Billie Breslin decides to leave college and move to New York City, where she has an interview for a job as an assistant to the editor of the prestigious food magazine Delicious. Billie’s amazing ability to name all the ingredients in a dish by only tasting it, amazes the staff and secures her the position. It doesn’t take long for Billie to realize that she not only loves her job, but is also beginning to love the large, eccentric magazine family. Sadly, not long after she is hired, the magazine is abruptly shut down by the current owner.
There aren’t that many authors that I love. Jonathan Carroll is one of them.
Carroll writes what inevitably ends up being labeled fantasy, but is really simply our lives and emotions expressed more clearly and intriguingly than our workaday world allows for. The mutable nature of reality and the down-to-earth approach to cosmic revelations recall the works of Philip K Dick.
“Every time a human walks out of a room, something with more feet walks in.” While this might not be comforting to most people, it is a fact of life in this fantastical Victorian world, created by the award-winning author Richard Peck, where human events are often mirrored in, or perhaps mirror, what happens in the mouse kingdom.
This simple board book stars a sad looking fish and a pink sea creature who tells him not to be worried, not to be sad, not to be scared and not to be mad. It turns out all the fish needed was a little smooch, and he becomes a smiley fish again. This basic book is perfect for babies and toddlers, and teaches that smiles can be found with just a little encouragement.
This charming picture book originally published in France in 2013 is about a little girl who believes she has "superpowers". She can make things disappear (like cupcakes), make plants stop moving, and become invisible when something breaks in the house. One day she falls while "flying" and her superpowers disappear. Just like that. And her knee starts to hurt and she starts to cry. Then she learns that her mom has superpowers too! Magic kisses can make things all better again. A very pleasant book about a child and love for a parent.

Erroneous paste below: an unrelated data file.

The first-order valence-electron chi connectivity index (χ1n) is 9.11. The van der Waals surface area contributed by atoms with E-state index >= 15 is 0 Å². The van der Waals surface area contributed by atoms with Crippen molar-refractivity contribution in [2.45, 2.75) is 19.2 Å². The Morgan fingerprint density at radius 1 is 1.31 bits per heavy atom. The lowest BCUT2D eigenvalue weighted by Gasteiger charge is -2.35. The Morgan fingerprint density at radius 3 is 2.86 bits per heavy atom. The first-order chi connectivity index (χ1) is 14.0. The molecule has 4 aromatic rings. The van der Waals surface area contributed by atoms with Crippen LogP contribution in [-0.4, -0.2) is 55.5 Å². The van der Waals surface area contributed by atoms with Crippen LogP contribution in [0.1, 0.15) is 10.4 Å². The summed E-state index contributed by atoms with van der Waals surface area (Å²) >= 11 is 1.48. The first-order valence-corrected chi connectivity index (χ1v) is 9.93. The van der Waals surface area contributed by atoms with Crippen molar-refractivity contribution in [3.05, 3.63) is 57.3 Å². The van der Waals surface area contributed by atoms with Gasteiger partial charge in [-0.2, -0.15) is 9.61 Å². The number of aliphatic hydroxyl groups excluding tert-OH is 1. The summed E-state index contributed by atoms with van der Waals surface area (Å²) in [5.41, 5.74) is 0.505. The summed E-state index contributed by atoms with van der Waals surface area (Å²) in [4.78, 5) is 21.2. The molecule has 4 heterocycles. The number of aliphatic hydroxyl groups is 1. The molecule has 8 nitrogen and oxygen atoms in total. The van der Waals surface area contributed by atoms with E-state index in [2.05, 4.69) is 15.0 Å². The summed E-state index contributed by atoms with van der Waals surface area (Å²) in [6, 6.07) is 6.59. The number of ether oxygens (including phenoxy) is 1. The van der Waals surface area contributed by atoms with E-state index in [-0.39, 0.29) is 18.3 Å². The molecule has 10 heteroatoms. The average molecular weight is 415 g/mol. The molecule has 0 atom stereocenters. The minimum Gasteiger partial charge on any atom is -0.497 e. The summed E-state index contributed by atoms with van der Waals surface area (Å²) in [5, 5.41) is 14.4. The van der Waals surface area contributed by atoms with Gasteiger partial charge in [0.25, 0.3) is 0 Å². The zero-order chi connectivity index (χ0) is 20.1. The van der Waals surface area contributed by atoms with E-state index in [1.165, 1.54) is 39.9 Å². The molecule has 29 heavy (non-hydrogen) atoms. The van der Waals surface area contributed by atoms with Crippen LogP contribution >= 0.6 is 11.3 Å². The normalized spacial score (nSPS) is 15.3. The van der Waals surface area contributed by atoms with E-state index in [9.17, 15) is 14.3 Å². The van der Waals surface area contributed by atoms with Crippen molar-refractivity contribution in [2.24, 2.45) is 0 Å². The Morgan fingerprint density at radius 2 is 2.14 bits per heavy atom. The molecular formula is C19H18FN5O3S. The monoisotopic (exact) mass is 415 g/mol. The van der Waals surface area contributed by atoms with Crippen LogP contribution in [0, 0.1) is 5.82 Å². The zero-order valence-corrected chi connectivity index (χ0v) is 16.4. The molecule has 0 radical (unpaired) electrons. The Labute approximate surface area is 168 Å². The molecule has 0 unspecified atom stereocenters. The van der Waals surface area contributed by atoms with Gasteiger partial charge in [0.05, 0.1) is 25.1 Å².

This story is about four “food bloggers”, each with their own personal struggles. The four women met through their blogs and have become good friends, each helping the other get through traumatic events in their lives. Soon they will all be meeting for the first time face to face at Lavender’s birthday party.
Lavender is the 85 yr old owner of the thriving Lavender Honey Farm, in Washington State. With failing health, Lavender is struggling to find someone to take over her beloved farm. Someone who will love it as much as she has and keep it going after she is gone.
Sweeping tale of an African woman, Aminata Diallo, who is kidnapped near her village, at the age of 11, and sold into slavery in the United States. The story spans 60 years of Aminata's life from Africa to the US, then Canada, back to Africa and ending in England, where Aminata writes down her story for the Abolitionist movement in 1803, hoping to bring an end to the slave trade.
This picture book first published in the Netherlands is a gem. I loved it from the very first spread--a drawing of a bird opposite of the word yearning. Followed by hoping, expecting, marveling--each showing a beautiful bird in a stage of parenting. Each spread consists of a word opposite a bird--and the pages with words become increasingly more complex in design. When I got to the final page, letting go, I was so impressed with the beauty of the book. Mies Van Hout is becoming one of my favorite author/illustrators.
“Storywoods” blog creator Rebecca Dudley uses her expert photography and multi-media diorama art in this beautiful wordless picture book story featuring Hank, a sweet little animal of the woods. While on a walk, Hank finds an egg on the ground beneath a bird’s nest. When he fails in his valiant attempts to return the egg to the nest before nightfall, Hank cares for the egg and keeps it warm until he can try again the next day. This time, he has some help, and makes new friends as a result.
"The Rosie Project" by Graeme Simsion is best described as delightful, funny, and quirky. The central character, Don Tillman, has a reputation for being a rigid, highly scheduled, socially inept, and brilliant genetics professor at an Austrailian university. Tillman is single, 39 years old, and due to his social limitations, sees himself with no prospects for love. He moves to solve this dilemma through the development of an idea he dubs The Wife Project. The Wife Project involves a 16 page, double sided question